Tag Archives: climate science

Climate Change Public Death Spiral

Climate Change Has Run Its Course

Stephen F. Hayward

By Steven F. Hayward

Steven F. Hayward, is currently the Thomas Smith Distinguished Fellow at the John M. Ashbrook Center at Ashland University, where he directs the Ashbrook Center’s new program in political economy. For the last decade he was the F.K. Weyerhaeuser Fellow in Law and Economics at the American Enterprise Institute in Washington, D.C., and a Senior Fellow at the Pacific Research Institute in San Francisco.

Published: Wall Street Journal, Jun 5th, 2018

Climate change is over. No, I’m not saying the climate will not change in the fu­ture, or that human influ­ence on the climate is negli­gible. I mean simply that climate change is no longer a pre-eminent policy issue. All that remains is boilerplate rhetoric from the political class, frivolous nuisance lawsuits, and bureaucratic mandates on behalf of special-interest renewable-energy rent seekers.
The End is Nigh

Judged by deeds rather than words, most national governments are backing away from forced-marched decarbonization. You can date the arc of climate change as a policy priority from 1988, when highly publicized congressional hear­ings first elevated the issue, to 2018. President Trump’s ostentatious with­drawal from the Paris Agreement merely ratified a trend long becom­ing evident.

A good indicator of why climate change as an issue is over can be found early in the text of the Paris Agreement. The “nonbinding” pact declares that climate action must in­clude concern for “gender equality, empowerment of women, and inter-generational equity” as well as “the importance for some of the concept of ‘climate justice.’ ” Another is Sarah Myhre’s address at the most recent meeting of the American Geophysical Union, in which she proclaimed that climate change cannot fully be ad­dressed without also grappling with the misogyny and social injustice that have perpetuated the problem for decades.

The descent of climate change into the abyss of social justice identity politics represents the last gasp of a cause that has lost its vitality. Climate alarm is like a car alarm—a blaring noise people are tuning out.

This outcome was predictable.

Political scientist Anthony Downs de­scribed the downward trajectory of many political movements in an arti­cle for the Public Interest, “Up and Down With Ecology: The ‘Issue-Attention” published in 1972, long before the climate-change campaign began. Observing the movements that had arisen to address issues like crime, poverty and even the U.S.-So­viet space race, Mr. Downs discerned a five-stage cycle through which po­litical issues pass regularly.

The first stage involves groups of experts and activists calling attention to a public problem, which leads quickly to the second stage, wherein the alarmed media and political class discover the issue. The second stage typically includes a large amount of euphoric enthusiasm—you might call it the “dopamine” stage—as activists conceive the issue in terms of global peril and salvation. This tendency ex­plains the fanaticism with which di­vinity-school dropouts Al Gore and Jerry Brown have warned of climate change.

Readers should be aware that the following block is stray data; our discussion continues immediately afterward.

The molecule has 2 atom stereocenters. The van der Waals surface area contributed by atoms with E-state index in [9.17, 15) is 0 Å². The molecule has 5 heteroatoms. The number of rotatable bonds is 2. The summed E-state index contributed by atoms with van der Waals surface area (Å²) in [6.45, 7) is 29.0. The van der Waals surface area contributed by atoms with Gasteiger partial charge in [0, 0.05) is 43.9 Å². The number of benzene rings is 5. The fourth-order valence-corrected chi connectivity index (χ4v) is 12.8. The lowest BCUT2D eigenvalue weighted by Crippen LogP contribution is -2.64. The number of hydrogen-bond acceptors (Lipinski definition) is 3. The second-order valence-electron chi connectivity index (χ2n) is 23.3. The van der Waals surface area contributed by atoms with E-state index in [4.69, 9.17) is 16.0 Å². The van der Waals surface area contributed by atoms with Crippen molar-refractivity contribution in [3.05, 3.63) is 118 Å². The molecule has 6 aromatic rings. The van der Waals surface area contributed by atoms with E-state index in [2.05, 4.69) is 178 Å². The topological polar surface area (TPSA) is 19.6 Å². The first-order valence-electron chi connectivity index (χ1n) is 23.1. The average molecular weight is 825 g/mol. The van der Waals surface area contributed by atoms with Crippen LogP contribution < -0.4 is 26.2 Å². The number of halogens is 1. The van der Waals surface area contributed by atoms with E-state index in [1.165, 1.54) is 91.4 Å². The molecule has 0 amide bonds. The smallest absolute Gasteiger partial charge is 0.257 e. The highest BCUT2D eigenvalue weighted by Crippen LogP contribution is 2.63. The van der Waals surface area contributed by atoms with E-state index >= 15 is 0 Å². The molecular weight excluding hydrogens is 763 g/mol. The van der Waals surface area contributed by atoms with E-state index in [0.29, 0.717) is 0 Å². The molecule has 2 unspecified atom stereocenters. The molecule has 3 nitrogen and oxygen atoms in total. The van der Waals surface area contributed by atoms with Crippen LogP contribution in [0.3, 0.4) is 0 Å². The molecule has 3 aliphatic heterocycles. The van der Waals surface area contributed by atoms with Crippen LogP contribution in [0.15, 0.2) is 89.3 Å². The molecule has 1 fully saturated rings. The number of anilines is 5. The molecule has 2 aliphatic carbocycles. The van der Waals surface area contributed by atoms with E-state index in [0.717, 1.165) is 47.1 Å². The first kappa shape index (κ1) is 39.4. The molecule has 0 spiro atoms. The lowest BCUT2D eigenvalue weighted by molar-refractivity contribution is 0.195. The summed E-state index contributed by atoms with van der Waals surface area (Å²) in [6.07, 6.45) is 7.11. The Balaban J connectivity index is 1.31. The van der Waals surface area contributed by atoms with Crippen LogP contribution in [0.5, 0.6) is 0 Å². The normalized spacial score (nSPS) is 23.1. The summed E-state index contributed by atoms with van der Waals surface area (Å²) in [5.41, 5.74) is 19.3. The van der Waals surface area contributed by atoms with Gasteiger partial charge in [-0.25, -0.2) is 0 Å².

Then comes the third stage: the hinge. As Mr. Downs explains, there soon comes “a gradually spreading re­alization that the cost of ‘solving’ the problem is very high indeed.” That’s where we’ve been since the United Na­tions’ traveling climate circus commit­ted itself to the fanatical mission of massive near-term reductions in fossil fuel consumption, codified in unrealis­tic proposals like the Kyoto Protocol. This third stage, Mt Downs continues, “becomes almost imperceptibly trans­formed into the fourth stage: a grad­ual decline in the intensity of public interest in the problem.”

While opinion surveys find that roughly half of Americans regard climate change as a problem, the is­sue has never achieved high salience among the public, despite the drum­beat of alarm from the climate cam­paign. Americans have consistently ranked climate change the 19th or 20th of 20 leading issues on the an­nual Pew Research Center poll, while Gallup’s yearly survey of envi­ronmental issues typically ranks cli­mate change far behind air and wa­ter pollution.

“In the final stage,” Mr. Downs concludes, “an issue that has been re­placed at the center of public concern moves into a prolonged limbo—a twi­light realm of lesser attention or spasmodic recurrences of interest.” Mr. Downs predicted correctly that environmental issues would suffer this decline, because solving such is­sues involves painful trade-offs that committed climate activists would rather not make.

A case in point is climate cam­paigners’ push for clean energy, whereas they write off nuclear power because it doesn’t fit their green utopian vision. A new study of climate-related philanthropy by Mat­thew Nisbet found that of the $556.7 million green-leaning foundations spent from 2011-15, “not a single grant supported work on promoting or reducing the cost of nuclear en­ergy.” The major emphasis of green giving was “devoted to mobilizing public opinion and to opposing the fossil fuel industry.”

Scientists who are genuinely wor­ried about the potential for cata­strophic climate change ought to be the most outraged at how the left po­liticized the issue and how the inter­national policy community narrowed the range of acceptable responses. Treating climate change as a planet-scale problem that could be solved only by an international regulatory scheme transformed the issue into a political creed for committed believ­ers. Causes that live by politics, die by politics.

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